Keeping Costs Down: A Quality Strategy Can Help Life Sciences Firms Remain Competitive
Most famous for its juggernaut cell phone business, Samsung entered the life sciences arena in 2011 with the intention to become an expert in manufacturing biologics. The actions it’s taken in the time since definitely support that proclamation. From investing $2 billion to building multiple production plants, it is now the largest for-hire biologics manufacturer in the world.1
In addition to its contract manufacturing plans, Samsung has a division devoted to making its own biosimilars of biologics whose exclusivity periods are expired or close to expiring. This aim, in itself, would not be especially noteworthy. Other companies have adopted the same strategy. What’s particularly striking about Samsung’s biosimilar initiative is the company’s claims that it can manufacture the copycat drugs at half the cost of Western drug-makers. A stunning declaration to make in a time when many people remain uncertain about the quality, safety, and efficacy of biosimilar products despite the purported cost savings due to increased competition.
Samsung shows no signs of faltering, either. In fact, the company appears to be gaining momentum. It recently won regulatory approval to market its Enbrel biosimilar in Europe.2 While the company has no plans to market the rheumatoid drug copycat in the United States as of yet, it has sought market approval in Canada. And despite the fact that Amgen, who markets the biopharmaceutical in Canada, has filed a lawsuit against Samsung for supposedly violating its patents, many experts view the legal action as merely a delaying tactic.3
Other companies who develop biosimilars will surely be inspired by Samsung’s example. The situation facing Amgen in Canada may, in fact, become an all-too-familiar scenario. But are such lawsuits the only strategy life sciences firms have at their disposal? A successful suit may stave off the encroachment of competing biosimilars, but the increasing number of copycat approvals suggest that they’re only putting off the inevitable. After all, unless efforts are made to extend market exclusivity—whether by new formulations or improved second generation products—their advantage ultimately has a time limit.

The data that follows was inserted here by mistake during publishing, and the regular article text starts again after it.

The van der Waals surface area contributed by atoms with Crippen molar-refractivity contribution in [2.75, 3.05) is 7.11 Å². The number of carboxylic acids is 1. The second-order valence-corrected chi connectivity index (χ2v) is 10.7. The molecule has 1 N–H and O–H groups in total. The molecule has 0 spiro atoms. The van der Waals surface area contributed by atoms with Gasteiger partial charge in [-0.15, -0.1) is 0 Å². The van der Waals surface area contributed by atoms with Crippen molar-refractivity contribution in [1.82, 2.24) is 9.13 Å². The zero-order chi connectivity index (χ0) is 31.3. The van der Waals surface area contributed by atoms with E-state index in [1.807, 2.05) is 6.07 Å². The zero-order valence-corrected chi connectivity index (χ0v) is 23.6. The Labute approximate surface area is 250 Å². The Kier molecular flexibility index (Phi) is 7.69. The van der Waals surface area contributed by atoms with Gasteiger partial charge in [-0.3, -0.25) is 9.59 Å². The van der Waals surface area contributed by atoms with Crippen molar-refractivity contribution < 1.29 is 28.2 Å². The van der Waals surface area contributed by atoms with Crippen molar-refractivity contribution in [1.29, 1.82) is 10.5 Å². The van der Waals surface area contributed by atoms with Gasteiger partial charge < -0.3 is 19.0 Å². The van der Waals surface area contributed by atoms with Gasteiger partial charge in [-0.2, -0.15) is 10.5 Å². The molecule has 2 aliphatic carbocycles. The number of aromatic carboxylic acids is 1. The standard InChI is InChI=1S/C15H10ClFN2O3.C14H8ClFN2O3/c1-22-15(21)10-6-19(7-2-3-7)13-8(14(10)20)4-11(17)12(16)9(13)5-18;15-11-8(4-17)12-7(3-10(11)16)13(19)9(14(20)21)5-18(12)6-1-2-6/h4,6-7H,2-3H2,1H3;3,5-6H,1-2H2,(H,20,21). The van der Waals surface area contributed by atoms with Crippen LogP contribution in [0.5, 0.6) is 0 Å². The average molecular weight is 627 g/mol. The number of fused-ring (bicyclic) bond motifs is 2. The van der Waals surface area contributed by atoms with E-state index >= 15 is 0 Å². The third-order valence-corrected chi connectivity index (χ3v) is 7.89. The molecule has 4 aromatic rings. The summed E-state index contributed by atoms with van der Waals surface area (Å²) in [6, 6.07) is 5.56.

A Quality Strategy Can Boost Efforts to Compete against Makers of Cheaper Alternatives
The increased pressure from other companies leaves life science firms with no choice but to find ways to cut costs and streamline their R&D workflow. One area they can examine for areas of potential improvement is their organizational quality strategy. Traditionally, quality processes are a large source of bottlenecks during the release cycle due to outdated systems and disparate applications. In a time when many biologics are approaching the end of their exclusivity term, time has become of the essence. The cause of any potential delays must be isolated and minimized as much as possible. Otherwise, companies will lose their advantage to ambitious competitors.